Dr. Eva Olsson, Holocaust-Survivor...
I have never heard the lecture theatre that quiet before. The silence was deafening. It was so quiet, I could hear my own heartbeat...
My university hosted a visit by a Holocaust-survivor for two days. Dr. Eva Olsson, a tiny lady, all 84-years of her, was our guest speaker. Born in Szatsmar, Hungary, Dr. Olsson started her speech by telling us that she was here to "bring awareness about hate, and the power of hate".
"I hear the word 'hate' frequently, and I don't like it. 'Hate' murdered my family; it murdered millions of innocent people, one-and-a-half-million of which were children less than 12 years of age. 5 of those children were my nieces", she said in her opening speech, as the theatre fell silent.
"When I leave here today, I will be grateful if I have touched one heart in this hall, because if I did, then 1 more child would not have died in vain", she said.
I heared sniffles all around.
Her speech lasted slightly longer than an hour. She showed us pictures of concentration camps, of the box-cars where lives were taken, the gas-chambers where her mother was led with her 5 nieces, the place where her father was killed, and the mass graves where millions were shot brutally and bulldozed.
"Those are not my pictures. They were taken by the Nazi's who documented almost everything", she said, reminding us that behind the horror, were real people.
"Not every German is a Nazi, and not every Nazi is German", Dr. Olsson told the crowd. And I must note that sitting in today's crowd were some of my German friends who were in tears.
"The worst thing to have are bystanders. Bystanders are never innocent. Not doing anything is a choice. Remaining silent is as much as condoning it", she said to the crowd, and she reminded us to never be a bystander when someone else is getting hurt.
Dr. Olsson has been speaking to schools, universities, colleges, churches, community halls and conferences for the past 12 years. She has addressed thousands of people, and received about 11 000 letters from students who have written to her thanking her for sharing her story.
Students lining up to give Dr. Olsson a hug after her speech.
"For many years, I kept quiet because I was afraid. I was in denial. I was afraid that if I spoke about it, it will happen again. BUT the grass will grow again. We must not forget the past, because otherwise, history will repeat itself. And we will never move on", she said.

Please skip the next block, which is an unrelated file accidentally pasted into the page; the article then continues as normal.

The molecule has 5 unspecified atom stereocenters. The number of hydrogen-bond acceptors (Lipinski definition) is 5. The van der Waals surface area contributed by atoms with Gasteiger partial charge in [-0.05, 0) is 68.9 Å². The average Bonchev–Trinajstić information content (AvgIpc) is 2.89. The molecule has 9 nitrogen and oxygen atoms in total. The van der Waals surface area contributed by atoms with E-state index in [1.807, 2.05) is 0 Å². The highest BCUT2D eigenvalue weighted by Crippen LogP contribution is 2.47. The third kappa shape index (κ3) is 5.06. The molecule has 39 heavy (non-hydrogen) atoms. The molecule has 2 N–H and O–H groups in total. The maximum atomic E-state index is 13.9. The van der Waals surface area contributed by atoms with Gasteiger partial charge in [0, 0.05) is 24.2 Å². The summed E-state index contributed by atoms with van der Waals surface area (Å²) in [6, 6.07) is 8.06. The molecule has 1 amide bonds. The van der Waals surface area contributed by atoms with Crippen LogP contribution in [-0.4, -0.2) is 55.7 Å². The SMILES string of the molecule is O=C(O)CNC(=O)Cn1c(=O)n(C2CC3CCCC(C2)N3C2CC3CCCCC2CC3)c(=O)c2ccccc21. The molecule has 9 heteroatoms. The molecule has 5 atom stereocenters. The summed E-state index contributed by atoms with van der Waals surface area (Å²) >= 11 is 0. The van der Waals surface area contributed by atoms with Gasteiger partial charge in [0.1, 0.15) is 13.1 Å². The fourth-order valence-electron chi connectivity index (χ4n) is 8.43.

"When the occupation was over, we were given a choice. To go back to where we came from, or to remain in special camps till someone came for us. I didn't want to go back; they didn't want us or the would do what Bulgaria did and protect their Jews and now allow the box-cars to leave. My sister Elona and I left for Sweden", she said, sharing that she recently returned to Germany to revisit her past and make her peace.
"I visited the Bergen-Belsen memorial site. I was touched to see so many tour buses of young people from all over Europe, who had come with their teachers. I was touched because it is these young people who can prevent the past from happening again", she said.
*Note: Dr. Olsson noted that Bulgaria and Denmark, among others, protected their Jewish people and did not allow the Nazi's to take them away. Countries like Sweden, on the other hand, 'smuggled' the Jews in and offered them protection*
Dr. Olsson's closing speech struck me: "The Nazi's stripped me of family, of human rights, of dignity. But they cannot strip me of my will to live. And the purpose of my living now is to bring awareness. As for all of you, what example would you live behind? Because the only thing worth keeping is what we have to give away, and that is our love"...
Dr. Olsson was given a standing ovation at the end of her speech, which was followed by a Q&A...
Students later, of their own accord, lined up to give her a hug. I don't think there were dry eyes in that theatre today...
PS: You may visit her at www.evaolsson.ca...